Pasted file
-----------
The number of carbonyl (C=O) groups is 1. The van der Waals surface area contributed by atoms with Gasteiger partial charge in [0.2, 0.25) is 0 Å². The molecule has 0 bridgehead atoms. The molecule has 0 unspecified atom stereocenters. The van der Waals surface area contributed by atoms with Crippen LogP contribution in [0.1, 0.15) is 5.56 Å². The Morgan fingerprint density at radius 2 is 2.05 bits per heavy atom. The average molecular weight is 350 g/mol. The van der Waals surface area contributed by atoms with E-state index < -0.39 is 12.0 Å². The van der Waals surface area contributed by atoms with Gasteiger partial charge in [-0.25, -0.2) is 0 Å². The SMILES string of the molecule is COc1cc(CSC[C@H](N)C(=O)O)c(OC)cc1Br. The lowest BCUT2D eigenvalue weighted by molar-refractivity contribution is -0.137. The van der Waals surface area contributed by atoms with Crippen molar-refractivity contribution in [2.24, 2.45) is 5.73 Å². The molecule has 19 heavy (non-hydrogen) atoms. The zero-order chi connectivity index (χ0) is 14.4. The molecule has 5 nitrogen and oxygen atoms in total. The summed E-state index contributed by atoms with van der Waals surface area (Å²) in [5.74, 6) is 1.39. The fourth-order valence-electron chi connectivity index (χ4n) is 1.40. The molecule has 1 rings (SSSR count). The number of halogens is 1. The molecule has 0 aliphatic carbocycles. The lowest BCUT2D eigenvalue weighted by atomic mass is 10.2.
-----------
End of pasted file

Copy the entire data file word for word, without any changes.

The number of carbonyl (C=O) groups is 1. The van der Waals surface area contributed by atoms with Gasteiger partial charge in [0.2, 0.25) is 0 Å². The molecule has 0 bridgehead atoms. The molecule has 0 unspecified atom stereocenters. The van der Waals surface area contributed by atoms with Crippen LogP contribution in [0.1, 0.15) is 5.56 Å². The Morgan fingerprint density at radius 2 is 2.05 bits per heavy atom. The average molecular weight is 350 g/mol. The van der Waals surface area contributed by atoms with E-state index < -0.39 is 12.0 Å². The van der Waals surface area contributed by atoms with Gasteiger partial charge in [-0.25, -0.2) is 0 Å². The SMILES string of the molecule is COc1cc(CSC[C@H](N)C(=O)O)c(OC)cc1Br. The lowest BCUT2D eigenvalue weighted by molar-refractivity contribution is -0.137. The van der Waals surface area contributed by atoms with Crippen molar-refractivity contribution in [2.24, 2.45) is 5.73 Å². The molecule has 19 heavy (non-hydrogen) atoms. The zero-order chi connectivity index (χ0) is 14.4. The molecule has 5 nitrogen and oxygen atoms in total. The summed E-state index contributed by atoms with van der Waals surface area (Å²) in [5.74, 6) is 1.39. The fourth-order valence-electron chi connectivity index (χ4n) is 1.40. The molecule has 1 rings (SSSR count). The number of halogens is 1. The molecule has 0 aliphatic carbocycles. The lowest BCUT2D eigenvalue weighted by atomic mass is 10.2.